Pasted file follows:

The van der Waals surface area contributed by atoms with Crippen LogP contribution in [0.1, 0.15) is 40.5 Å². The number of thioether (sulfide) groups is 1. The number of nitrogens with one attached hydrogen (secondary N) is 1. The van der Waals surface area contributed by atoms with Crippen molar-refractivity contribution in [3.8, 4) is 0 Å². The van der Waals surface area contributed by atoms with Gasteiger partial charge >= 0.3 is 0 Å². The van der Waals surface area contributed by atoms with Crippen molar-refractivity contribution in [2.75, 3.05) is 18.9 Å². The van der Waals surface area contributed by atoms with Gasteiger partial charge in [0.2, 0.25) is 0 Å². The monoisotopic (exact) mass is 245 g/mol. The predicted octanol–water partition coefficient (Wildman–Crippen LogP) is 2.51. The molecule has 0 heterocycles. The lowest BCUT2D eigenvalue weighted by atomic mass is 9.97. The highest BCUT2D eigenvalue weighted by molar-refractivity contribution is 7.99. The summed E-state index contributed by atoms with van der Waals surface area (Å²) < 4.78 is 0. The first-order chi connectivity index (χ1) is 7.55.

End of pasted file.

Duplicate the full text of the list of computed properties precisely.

The van der Waals surface area contributed by atoms with Crippen LogP contribution in [0.1, 0.15) is 40.5 Å². The number of thioether (sulfide) groups is 1. The number of nitrogens with one attached hydrogen (secondary N) is 1. The van der Waals surface area contributed by atoms with Crippen molar-refractivity contribution in [3.8, 4) is 0 Å². The van der Waals surface area contributed by atoms with Gasteiger partial charge >= 0.3 is 0 Å². The van der Waals surface area contributed by atoms with Crippen molar-refractivity contribution in [2.75, 3.05) is 18.9 Å². The van der Waals surface area contributed by atoms with Gasteiger partial charge in [0.2, 0.25) is 0 Å². The monoisotopic (exact) mass is 245 g/mol. The predicted octanol–water partition coefficient (Wildman–Crippen LogP) is 2.51. The molecule has 0 heterocycles. The lowest BCUT2D eigenvalue weighted by atomic mass is 9.97. The highest BCUT2D eigenvalue weighted by molar-refractivity contribution is 7.99. The summed E-state index contributed by atoms with van der Waals surface area (Å²) < 4.78 is 0. The first-order chi connectivity index (χ1) is 7.55.